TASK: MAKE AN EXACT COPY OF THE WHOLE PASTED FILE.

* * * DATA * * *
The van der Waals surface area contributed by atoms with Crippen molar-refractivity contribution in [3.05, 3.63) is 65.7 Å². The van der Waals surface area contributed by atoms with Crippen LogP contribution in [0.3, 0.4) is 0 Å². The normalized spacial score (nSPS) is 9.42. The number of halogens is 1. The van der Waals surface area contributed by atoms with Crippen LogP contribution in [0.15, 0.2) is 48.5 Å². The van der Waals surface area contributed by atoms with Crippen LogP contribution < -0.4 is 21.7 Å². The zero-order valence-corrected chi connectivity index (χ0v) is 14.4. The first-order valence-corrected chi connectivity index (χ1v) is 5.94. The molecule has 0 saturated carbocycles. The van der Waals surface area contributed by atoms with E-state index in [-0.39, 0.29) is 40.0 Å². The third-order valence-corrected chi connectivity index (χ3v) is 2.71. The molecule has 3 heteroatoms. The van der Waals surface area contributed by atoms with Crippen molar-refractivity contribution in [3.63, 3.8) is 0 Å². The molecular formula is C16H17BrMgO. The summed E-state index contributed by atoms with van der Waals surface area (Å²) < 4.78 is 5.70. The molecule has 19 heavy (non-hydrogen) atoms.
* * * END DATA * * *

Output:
The van der Waals surface area contributed by atoms with Crippen molar-refractivity contribution in [3.05, 3.63) is 65.7 Å². The van der Waals surface area contributed by atoms with Crippen LogP contribution in [0.3, 0.4) is 0 Å². The normalized spacial score (nSPS) is 9.42. The number of halogens is 1. The van der Waals surface area contributed by atoms with Crippen LogP contribution in [0.15, 0.2) is 48.5 Å². The van der Waals surface area contributed by atoms with Crippen LogP contribution < -0.4 is 21.7 Å². The zero-order valence-corrected chi connectivity index (χ0v) is 14.4. The first-order valence-corrected chi connectivity index (χ1v) is 5.94. The molecule has 0 saturated carbocycles. The van der Waals surface area contributed by atoms with E-state index in [-0.39, 0.29) is 40.0 Å². The third-order valence-corrected chi connectivity index (χ3v) is 2.71. The molecule has 3 heteroatoms. The van der Waals surface area contributed by atoms with Crippen molar-refractivity contribution in [3.63, 3.8) is 0 Å². The molecular formula is C16H17BrMgO. The summed E-state index contributed by atoms with van der Waals surface area (Å²) < 4.78 is 5.70. The molecule has 19 heavy (non-hydrogen) atoms.